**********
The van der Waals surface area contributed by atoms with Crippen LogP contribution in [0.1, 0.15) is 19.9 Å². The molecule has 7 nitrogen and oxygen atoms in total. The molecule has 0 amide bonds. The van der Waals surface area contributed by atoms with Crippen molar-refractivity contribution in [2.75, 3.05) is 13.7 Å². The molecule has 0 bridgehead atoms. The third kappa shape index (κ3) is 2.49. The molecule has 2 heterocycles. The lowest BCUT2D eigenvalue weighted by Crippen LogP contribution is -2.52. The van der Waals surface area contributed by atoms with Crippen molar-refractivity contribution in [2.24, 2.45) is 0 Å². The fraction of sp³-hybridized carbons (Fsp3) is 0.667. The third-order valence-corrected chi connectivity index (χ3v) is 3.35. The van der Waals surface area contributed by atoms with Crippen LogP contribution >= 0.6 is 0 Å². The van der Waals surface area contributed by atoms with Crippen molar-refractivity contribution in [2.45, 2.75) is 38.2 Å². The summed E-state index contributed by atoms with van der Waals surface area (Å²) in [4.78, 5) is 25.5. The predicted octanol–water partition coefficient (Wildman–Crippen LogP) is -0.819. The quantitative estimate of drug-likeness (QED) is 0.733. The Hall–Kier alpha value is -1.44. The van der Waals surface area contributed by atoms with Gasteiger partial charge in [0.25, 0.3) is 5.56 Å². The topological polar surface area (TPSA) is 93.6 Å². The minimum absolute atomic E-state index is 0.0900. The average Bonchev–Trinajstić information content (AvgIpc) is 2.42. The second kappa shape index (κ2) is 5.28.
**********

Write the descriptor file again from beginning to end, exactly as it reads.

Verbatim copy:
The van der Waals surface area contributed by atoms with Crippen LogP contribution in [0.1, 0.15) is 19.9 Å². The molecule has 7 nitrogen and oxygen atoms in total. The molecule has 0 amide bonds. The van der Waals surface area contributed by atoms with Crippen molar-refractivity contribution in [2.75, 3.05) is 13.7 Å². The molecule has 0 bridgehead atoms. The third kappa shape index (κ3) is 2.49. The molecule has 2 heterocycles. The lowest BCUT2D eigenvalue weighted by Crippen LogP contribution is -2.52. The van der Waals surface area contributed by atoms with Crippen molar-refractivity contribution in [2.24, 2.45) is 0 Å². The fraction of sp³-hybridized carbons (Fsp3) is 0.667. The third-order valence-corrected chi connectivity index (χ3v) is 3.35. The van der Waals surface area contributed by atoms with Crippen LogP contribution >= 0.6 is 0 Å². The van der Waals surface area contributed by atoms with Crippen molar-refractivity contribution in [2.45, 2.75) is 38.2 Å². The summed E-state index contributed by atoms with van der Waals surface area (Å²) in [4.78, 5) is 25.5. The predicted octanol–water partition coefficient (Wildman–Crippen LogP) is -0.819. The quantitative estimate of drug-likeness (QED) is 0.733. The Hall–Kier alpha value is -1.44. The van der Waals surface area contributed by atoms with Gasteiger partial charge in [0.25, 0.3) is 5.56 Å². The topological polar surface area (TPSA) is 93.6 Å². The minimum absolute atomic E-state index is 0.0900. The average Bonchev–Trinajstić information content (AvgIpc) is 2.42. The second kappa shape index (κ2) is 5.28.